Perhaps you might have seen this image somewhere, but did you know that this scene is also in Kagoshima of Kyushu?
In Fukuyama of Kirishima, a part of the Kagoshima Prefecture, artisans have this one item that they have been producing for centuries! It’s no joke when the dedication has passed down for more than 200 years!
It’s the kurozu, a type of amber rice vinegar. The black ceramic pots are used to ferment and age the vinegar, hence making the rows of pots becoming an iconic scene, a unique add on towards the picturesque Kagoshima.
Usually, when we think of mold, we often think of negative things, but to brew the famous kurozu, the Aspergillus oryzae,or known as kōji-kin, is required. If you have heard of miso, sake, and soy sauce, all basic seasonings used in traditional Japanese cuisine, the kōji-kin is also a great contributor to these delicious condiments. Its contribution has even made Japan to declare it as Japan’s “national fungus” in 2006!
With the fungus, in black ceramic jars that also contains rice and water, the combination slowly ferments and mature under the sun to be the mild-tasting black vinegar that is a signature in the town of Fukuyama of Kagoshima Prefecture for more than 200 years.
The vinegar that comes with a lot of dedication
Kurozu literally means “black vinegar,” a mild-taste vinegar that has a dark tint instead of the usual white vinegar we see everyday. There’s a reason why it is famous – and it is not just the sight of black jars in Fukuyama of Kagoshima.
Being a vinegar that is well-rounded in its acidic tang and a light hint of sweetness, how the vinegar managed to enhance the flavors of local dishes has made it so famous to be a more than 200-year tradition. Besides, it was also said to bring health benefits as it has high demands during outbreaks of illnesses.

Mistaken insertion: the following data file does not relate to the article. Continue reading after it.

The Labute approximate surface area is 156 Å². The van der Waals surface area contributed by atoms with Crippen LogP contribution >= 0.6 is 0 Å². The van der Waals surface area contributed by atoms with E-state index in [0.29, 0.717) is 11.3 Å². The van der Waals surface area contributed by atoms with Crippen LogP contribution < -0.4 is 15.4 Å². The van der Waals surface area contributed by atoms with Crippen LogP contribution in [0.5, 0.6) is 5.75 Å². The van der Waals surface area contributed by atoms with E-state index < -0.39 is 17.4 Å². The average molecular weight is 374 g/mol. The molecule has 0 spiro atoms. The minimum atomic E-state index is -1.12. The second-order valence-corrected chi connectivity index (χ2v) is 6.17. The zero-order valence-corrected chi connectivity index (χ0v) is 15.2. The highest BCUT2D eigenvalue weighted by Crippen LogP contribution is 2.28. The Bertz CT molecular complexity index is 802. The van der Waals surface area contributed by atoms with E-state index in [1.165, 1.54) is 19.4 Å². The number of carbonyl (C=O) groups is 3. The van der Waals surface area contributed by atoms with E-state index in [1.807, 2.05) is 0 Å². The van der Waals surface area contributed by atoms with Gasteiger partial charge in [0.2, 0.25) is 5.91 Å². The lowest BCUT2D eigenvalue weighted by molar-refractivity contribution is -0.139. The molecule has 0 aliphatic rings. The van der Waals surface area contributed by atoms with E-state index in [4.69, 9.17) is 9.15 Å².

As the vinegar ages, the amber color darkens. As one of the oldest fermented foods known to humankind, crafting a batch of high quality kurozu in large amounts requires great commitment with passion and diligence of the artisans.
We talked about fermentation on initial stages, but little did we knew that the mixture is allowed to mature for up to six (6) months! If you think it’s over – it’s not. Because after the initial six months, the waste products from the surface will be skimmed off, then the vinegar is then again left to mature and mellow for another two or three years! During this time, the kurozu darkens to a coffee-like hue as its distinctive flavor profiles deepen. It is no wonder why it required great commitment and diligence!
Unlike commercialized vinegar that we usually get from supermarkets that are made in factories, there is no such thing called a kurozu factory in Fukuyama. The rows of black jars are located in a hillside village, and it is so many of the jars that you can overlook the Kagoshima Bay with rows and rows of black jars of kurozu aging in the sun. Unique sight, isn’t it?
Maybe you might have remembered from your science classes that dark colors retain heat. The jars’ dark colors and sizes are meant to maximize heat absorption and retention, and have remained the same for two centuries. Even the placement is strategic – they are even placed in rows stretching north to south to ensure they can all receive both morning and evening sunshine.
Fascinating, don’t you think?
Will you be visiting Kagoshima for this unique sight? Let us know if you have plans to visit Kagoshima! The team in H.I.S. Travel is ready to assist your Japan travels.
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